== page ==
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The following information explains how we are able to look after the health of your newborn baby. If you are looking for more generic information on the health of your baby, please visit the NHS Choices website by clicking here.

Breastfeeding

New mums in our Neonatal Unit may be faced with extra challenges. The following may help achieve a positive breastfeeding outcome:

There is a breastfeeding policy which all staff adhere to. Staff are trained in the management of breast feeding preterm babies.

Staff will help mothers to establish 'skin to skin' contact as soon as baby's medical condition allows.

Our staff can provide information and support needed to:

  • Start milk expression soon after birth 
  • Maintain lactation 
  • Understand the breastfeeding process of an early (preterm) baby.
  • Mothers should be informed on best techniques (breast massage, nipple stimulation, hand expressing and use of breast pumps). Breast milk should be expressed at least six times in 24-hours if the baby is too small/ill to feed. Dual pumping (using two collection sets together) increases milk volume and saves time.

Our neonatal feeding policy supports breast milk feeding for all babies admitted to the unit.

Pasteurised and banked donor milk is considered if mothers’ breast milk is unavailable.
Staff encourage 'breastfeeding practice' as soon as baby's condition allows i.e. contact between breast and baby's mouth, becoming acquainted by smelling, licking and tasting, transferring gradually from scheduled feeds to demand feeding, and the avoidance of use of bottles until the baby has established good suckling ability at the breast.

During tube feeding the baby can be stimulated with breast or other oral stimulation.

There is evidence that use of teats may confuse oral function in breastfeeding babies.

All guidelines and procedures consider the individual baby's needs. In the Neonatal Unit there will always be babies who for one reason or another are not able to breast feed and who need to be fed with a bottle to thrive, because of longer periods of hospitalisation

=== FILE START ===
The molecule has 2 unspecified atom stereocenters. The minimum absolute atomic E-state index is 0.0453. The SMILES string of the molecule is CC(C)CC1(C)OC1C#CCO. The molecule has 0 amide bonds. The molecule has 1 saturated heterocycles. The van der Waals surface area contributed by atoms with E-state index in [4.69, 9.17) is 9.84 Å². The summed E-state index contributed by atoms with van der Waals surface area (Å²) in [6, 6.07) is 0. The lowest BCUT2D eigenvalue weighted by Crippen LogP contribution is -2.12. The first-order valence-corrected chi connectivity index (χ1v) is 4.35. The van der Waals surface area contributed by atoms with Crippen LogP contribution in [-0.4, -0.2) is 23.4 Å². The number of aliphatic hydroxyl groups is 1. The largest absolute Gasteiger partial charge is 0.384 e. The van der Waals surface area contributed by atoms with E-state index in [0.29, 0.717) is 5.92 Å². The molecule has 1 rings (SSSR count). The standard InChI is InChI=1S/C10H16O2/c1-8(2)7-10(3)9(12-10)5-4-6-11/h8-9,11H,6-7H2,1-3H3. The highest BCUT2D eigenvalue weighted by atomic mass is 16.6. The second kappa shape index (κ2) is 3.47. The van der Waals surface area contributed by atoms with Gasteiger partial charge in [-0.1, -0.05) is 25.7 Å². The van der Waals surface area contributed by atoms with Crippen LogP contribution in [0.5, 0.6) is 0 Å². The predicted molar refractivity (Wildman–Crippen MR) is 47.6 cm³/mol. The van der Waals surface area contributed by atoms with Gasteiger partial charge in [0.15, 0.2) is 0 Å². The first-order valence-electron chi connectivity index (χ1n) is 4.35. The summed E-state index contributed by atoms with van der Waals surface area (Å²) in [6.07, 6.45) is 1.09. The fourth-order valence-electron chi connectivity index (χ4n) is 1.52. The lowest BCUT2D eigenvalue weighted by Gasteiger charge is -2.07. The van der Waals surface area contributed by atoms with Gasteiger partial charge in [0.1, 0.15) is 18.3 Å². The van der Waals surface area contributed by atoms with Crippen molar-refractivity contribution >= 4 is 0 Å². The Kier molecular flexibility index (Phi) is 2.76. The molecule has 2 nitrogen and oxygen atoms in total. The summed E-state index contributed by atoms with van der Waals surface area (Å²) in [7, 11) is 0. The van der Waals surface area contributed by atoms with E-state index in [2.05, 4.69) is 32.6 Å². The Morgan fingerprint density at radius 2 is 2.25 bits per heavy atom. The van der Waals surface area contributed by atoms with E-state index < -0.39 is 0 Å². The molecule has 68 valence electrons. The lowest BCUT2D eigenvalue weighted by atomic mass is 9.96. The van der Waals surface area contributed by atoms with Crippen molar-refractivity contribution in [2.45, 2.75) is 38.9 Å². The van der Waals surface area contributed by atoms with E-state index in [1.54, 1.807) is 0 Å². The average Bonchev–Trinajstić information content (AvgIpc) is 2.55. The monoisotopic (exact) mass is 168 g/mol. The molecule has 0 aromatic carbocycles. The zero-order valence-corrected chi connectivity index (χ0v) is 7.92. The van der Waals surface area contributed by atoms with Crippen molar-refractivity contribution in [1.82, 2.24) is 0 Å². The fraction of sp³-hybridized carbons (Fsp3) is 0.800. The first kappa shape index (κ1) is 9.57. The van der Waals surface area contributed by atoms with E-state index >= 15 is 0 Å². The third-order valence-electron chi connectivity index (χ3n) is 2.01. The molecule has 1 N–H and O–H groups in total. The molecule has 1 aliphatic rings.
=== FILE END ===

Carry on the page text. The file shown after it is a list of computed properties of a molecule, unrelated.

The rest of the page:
or who may need a dummy for comfort.

Parents are encouraged to 'room in' prior to baby's discharge and to assist the transition to exclusive breastfeeding.

Community neonatal staff are trained to give continued breastfeeding support following discharge from the Neonatal Unit.

There is breastfeeding support in the community.

Your premature/sick baby will be more able to digest breast milk than formula milk and it will help them to recover more quickly. Therefore, you will be encouraged to provide your breast milk for them. Help and support will be given to enable you to express your breast milk and progress to direct breastfeeding if you wish. Breast pumps are freely available for loan.

If you are unable to provide your own breast milk, donated breast milk may be available. (This is breast milk which has been donated and pasteurised. Strict screening processes are in place for donors and milk).

The Neonatal Unit feeding advisor is available to discuss any feeding issues.

If you are discharged home and your baby remains on the Unit, arrangements can be made for the loan of one of our breast pumps. Please ask the nursing staff for details. Expressed breast milk can be frozen and transported to the Unit. The staff will be happy to give you advice and any further information if required.

Bottle Feeding

Breastfeeding your baby for the first six months allows for the best start in life as per the recommendation from the World Health Organisation.